• Disturbing Developments in the Republic of Georgia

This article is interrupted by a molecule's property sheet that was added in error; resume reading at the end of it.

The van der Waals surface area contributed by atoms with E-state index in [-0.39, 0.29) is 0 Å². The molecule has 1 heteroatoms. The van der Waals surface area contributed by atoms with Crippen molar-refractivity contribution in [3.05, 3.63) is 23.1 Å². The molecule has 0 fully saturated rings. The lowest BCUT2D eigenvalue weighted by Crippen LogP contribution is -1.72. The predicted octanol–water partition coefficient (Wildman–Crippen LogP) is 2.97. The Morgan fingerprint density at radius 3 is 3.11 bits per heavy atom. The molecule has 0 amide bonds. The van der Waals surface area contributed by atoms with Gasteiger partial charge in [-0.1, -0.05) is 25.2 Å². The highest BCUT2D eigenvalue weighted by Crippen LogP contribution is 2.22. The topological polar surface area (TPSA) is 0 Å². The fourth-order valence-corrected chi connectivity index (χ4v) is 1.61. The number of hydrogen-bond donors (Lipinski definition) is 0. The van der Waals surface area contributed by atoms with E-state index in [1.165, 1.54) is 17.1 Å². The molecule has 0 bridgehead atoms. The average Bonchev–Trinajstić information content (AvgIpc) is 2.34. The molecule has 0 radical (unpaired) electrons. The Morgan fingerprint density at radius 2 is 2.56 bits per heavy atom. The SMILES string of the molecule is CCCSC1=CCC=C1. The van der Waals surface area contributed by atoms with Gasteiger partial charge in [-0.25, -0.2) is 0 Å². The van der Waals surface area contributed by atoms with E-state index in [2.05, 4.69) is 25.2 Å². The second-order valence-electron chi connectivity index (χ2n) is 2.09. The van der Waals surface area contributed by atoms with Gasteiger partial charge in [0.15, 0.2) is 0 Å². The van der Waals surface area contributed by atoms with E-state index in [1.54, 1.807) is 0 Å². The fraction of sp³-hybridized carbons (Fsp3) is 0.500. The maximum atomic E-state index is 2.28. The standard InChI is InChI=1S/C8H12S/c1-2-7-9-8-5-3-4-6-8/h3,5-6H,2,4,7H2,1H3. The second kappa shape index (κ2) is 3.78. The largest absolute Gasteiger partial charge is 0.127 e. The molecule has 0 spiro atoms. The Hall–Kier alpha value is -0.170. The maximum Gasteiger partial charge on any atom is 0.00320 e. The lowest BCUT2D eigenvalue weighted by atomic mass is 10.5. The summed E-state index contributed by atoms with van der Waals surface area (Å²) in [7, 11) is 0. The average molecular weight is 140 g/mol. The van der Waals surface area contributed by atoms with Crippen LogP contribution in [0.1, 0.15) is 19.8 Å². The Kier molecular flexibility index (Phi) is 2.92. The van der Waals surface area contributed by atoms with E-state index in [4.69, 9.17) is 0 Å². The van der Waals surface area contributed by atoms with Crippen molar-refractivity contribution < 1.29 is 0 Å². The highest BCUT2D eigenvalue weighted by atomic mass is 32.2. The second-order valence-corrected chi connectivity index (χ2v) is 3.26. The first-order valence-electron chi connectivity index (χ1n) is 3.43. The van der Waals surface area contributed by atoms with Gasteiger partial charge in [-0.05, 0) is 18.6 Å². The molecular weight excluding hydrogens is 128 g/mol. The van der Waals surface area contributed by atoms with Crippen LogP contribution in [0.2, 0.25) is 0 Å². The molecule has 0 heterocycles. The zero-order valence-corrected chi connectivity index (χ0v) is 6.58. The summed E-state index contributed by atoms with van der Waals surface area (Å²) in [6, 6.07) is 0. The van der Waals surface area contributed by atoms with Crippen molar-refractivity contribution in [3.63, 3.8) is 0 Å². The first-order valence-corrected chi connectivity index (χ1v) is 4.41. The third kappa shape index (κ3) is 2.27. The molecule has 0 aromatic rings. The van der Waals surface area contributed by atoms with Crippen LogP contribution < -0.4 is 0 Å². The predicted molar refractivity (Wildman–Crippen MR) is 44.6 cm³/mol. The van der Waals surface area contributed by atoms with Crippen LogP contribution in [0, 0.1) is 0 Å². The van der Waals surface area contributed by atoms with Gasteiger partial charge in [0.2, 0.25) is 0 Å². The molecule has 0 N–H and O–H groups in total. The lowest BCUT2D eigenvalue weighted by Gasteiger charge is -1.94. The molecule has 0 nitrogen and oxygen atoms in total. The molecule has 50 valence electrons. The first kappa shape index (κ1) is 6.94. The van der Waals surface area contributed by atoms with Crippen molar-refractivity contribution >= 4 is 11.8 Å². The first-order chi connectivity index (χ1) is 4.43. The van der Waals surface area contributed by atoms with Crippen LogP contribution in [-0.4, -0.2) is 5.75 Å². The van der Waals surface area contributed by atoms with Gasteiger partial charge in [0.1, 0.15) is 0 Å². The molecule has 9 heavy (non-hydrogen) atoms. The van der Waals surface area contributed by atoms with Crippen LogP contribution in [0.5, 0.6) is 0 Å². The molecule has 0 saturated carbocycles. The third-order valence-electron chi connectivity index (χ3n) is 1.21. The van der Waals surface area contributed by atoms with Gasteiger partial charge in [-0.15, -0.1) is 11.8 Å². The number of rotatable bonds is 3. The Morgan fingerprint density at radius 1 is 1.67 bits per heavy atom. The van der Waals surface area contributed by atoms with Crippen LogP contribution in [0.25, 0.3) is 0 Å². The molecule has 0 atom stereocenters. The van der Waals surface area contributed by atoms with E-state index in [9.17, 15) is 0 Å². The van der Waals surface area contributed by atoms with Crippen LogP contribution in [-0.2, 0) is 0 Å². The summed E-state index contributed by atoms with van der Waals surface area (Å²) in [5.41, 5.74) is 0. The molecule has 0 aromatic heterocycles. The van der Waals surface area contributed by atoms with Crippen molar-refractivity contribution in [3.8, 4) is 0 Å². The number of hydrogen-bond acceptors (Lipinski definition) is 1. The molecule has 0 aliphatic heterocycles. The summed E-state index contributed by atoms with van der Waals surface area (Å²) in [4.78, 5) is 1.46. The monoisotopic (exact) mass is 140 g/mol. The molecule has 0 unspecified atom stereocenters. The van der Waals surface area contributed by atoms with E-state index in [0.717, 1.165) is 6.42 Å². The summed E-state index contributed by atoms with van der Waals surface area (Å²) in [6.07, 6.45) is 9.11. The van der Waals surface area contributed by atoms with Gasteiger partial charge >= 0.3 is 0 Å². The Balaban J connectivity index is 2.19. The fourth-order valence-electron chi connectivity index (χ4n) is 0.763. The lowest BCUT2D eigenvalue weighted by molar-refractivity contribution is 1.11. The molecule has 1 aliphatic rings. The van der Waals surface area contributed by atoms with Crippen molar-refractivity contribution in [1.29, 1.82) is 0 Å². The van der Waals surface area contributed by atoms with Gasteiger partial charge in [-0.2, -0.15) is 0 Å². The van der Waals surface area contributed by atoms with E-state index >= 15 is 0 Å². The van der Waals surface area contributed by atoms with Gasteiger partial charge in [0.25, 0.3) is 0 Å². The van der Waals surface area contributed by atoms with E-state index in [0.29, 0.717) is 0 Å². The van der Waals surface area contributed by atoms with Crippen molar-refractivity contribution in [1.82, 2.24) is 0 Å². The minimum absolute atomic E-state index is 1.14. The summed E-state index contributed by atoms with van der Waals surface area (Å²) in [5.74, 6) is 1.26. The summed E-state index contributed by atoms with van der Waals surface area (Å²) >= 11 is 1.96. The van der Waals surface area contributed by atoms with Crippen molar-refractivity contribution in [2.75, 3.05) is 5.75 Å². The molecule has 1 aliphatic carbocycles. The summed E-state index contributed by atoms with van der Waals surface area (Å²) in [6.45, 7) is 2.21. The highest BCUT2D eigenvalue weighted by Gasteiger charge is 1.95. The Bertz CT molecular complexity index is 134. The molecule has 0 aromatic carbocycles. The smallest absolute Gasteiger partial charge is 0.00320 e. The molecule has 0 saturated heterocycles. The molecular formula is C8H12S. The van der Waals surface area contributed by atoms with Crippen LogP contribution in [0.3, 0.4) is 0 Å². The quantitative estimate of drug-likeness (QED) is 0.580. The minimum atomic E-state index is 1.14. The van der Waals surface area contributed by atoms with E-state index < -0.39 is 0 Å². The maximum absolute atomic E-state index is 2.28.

Mr. President, as cochairman of the Commission on Security and Cooperation in Europe, I am concerned by a myriad of problems that plague the nation of Georgia a decade after restoration of its independence and nearly eleven years after it joined the Organization for Security and Cooperation in Europe, OSCE. Among these pressing concerns that I would like to bring to the attention of my colleagues is the ongoing violence against non-Orthodox religious groups, as well as allegations of torture perpetrated by Georgian security officials.   Concerning religious freedom, the situation in Georgia is one of the worst in the entire 55-nation region constituting the OSCE. Georgia is the only OSCE country where mobs are allowed to attack, violently and repeatedly, minority religious groups with complete impunity. Most recently, on January 24th, worshipers and clergy were assaulted and beaten in a mob attack on the Central Baptist Church in Tbilisi, where an ecumenical service was to have taken place. While police did eventually intervene, no arrests were made, and the planned ecumenical service between Baptists, Armenian Apostolic Church, Catholics and Lutherans was canceled. While I am pleased President Shevardnadze did issue a decree calling for a full investigation, to date no action by police or the Prosecutor General has taken place.   During the past three years of escalating mob violence, the Jehovah's Witnesses have experienced the majority of attacks, along with Baptists, Pentecostals, and Catholics. Sadly, victims from throughout the country have filed approximately 800 criminal complaints, and not one of these has resulted in a criminal conviction. The mob attacks are usually led by either Vasili Mkalavishvili, a defrocked Georgian Orthodox priest, or Paata Bluashvili, the leader of the Orthodox ``Jvari'' Union. Often the police and media are tipped off in advance of an attack--probably so that the media can arrive early and the police can show up late. The brazen leaders of these attacks have even given television interviews while mob brutality continues in the background.   In response to this ongoing campaign of violence against members of minority faiths, the leadership of the Helsinki Commission and other members of the Senate and House have been in correspondence with President Shevardnadze on numerous occasions. Congressional dismay over this ongoing issue was also reflected in language included in the omnibus appropriations bill underscoring concern over the Georgian Government's apparent resistance to prosecuting and jailing the perpetrators of these mob attacks. Despite assurances, Georgian officials have neither quelled this violence nor taken effective measures against the perpetrators of these assaults. Ironically, it appears that minority religious communities may be freer in parts of Georgia outside of Tbilisi's control than those under the central authorities.   The conference report language should send a strong message to President Shevardnadze and other Georgian leaders. They must understand the Congress's deep and abiding interest in this matter and our desire to see those responsible for the violence put in jail.   I also must express my concern regarding the widespread, indeed routine, use of torture in the Republic of Georgia. While law enforcement remains virtually nonexistent when it comes to protecting religious minorities from violent attacks, the use of torture by police remains a commonplace tool for extracting confessions and obtaining convictions in other areas. A government commission has also acknowledged that the scale of corruption in law enforcement has seriously eroded public confidence in Georgia's system of justice and the rule of law.   At one point, a few years ago, there appeared to be real political will to address this problem. Sadly, increased protections for detainees, adopted to facilitate Georgia's accession to the Council of Europe, were quickly reversed by the parliament once Georgia's admission was complete. Moreover, I am particularly concerned by remarks made by Minister of Interior Koba Narchemashvili in November. In a move calculated to look tough on crime following a notorious murder, he called for seizing control of pre-trial detention facilities from the authority of the Ministry of Justice. This would move Georgia in exactly the wrong direction. Reform must continue on two levels; continuing to move Georgia's legal standards into compliance with international norms, and improving actual implementation by law enforcement officers.   I want to see a prosperous, democratic, and independent Georgia, but these facts are deeply disturbing and disappointing. The Government of Georgia's failure to effectively address these concerns through decisive action will only further erode confidence here in Washington as well as with the people of Georgia.